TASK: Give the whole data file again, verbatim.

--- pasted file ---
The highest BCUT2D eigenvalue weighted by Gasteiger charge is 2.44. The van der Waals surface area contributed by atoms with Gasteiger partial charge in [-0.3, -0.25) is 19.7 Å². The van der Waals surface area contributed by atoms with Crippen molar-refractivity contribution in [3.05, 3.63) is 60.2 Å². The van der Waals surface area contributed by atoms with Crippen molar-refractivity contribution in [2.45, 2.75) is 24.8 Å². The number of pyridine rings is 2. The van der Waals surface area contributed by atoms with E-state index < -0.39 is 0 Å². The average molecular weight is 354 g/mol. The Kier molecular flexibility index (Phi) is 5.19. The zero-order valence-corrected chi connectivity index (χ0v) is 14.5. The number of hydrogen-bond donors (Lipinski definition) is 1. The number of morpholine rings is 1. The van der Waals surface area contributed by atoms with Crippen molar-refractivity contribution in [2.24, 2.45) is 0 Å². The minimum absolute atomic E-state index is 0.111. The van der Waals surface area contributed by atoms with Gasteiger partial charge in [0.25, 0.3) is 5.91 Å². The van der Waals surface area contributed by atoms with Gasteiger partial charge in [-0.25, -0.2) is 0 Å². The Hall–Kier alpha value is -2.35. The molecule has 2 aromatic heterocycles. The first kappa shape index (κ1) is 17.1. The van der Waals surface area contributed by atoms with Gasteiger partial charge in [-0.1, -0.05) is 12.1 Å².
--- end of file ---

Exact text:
The highest BCUT2D eigenvalue weighted by Gasteiger charge is 2.44. The van der Waals surface area contributed by atoms with Gasteiger partial charge in [-0.3, -0.25) is 19.7 Å². The van der Waals surface area contributed by atoms with Crippen molar-refractivity contribution in [3.05, 3.63) is 60.2 Å². The van der Waals surface area contributed by atoms with Crippen molar-refractivity contribution in [2.45, 2.75) is 24.8 Å². The number of pyridine rings is 2. The van der Waals surface area contributed by atoms with E-state index < -0.39 is 0 Å². The average molecular weight is 354 g/mol. The Kier molecular flexibility index (Phi) is 5.19. The zero-order valence-corrected chi connectivity index (χ0v) is 14.5. The number of hydrogen-bond donors (Lipinski definition) is 1. The number of morpholine rings is 1. The van der Waals surface area contributed by atoms with Crippen molar-refractivity contribution in [2.24, 2.45) is 0 Å². The minimum absolute atomic E-state index is 0.111. The van der Waals surface area contributed by atoms with Gasteiger partial charge in [0.25, 0.3) is 5.91 Å². The van der Waals surface area contributed by atoms with Gasteiger partial charge in [-0.25, -0.2) is 0 Å². The Hall–Kier alpha value is -2.35. The molecule has 2 aromatic heterocycles. The first kappa shape index (κ1) is 17.1. The van der Waals surface area contributed by atoms with Gasteiger partial charge in [-0.1, -0.05) is 12.1 Å².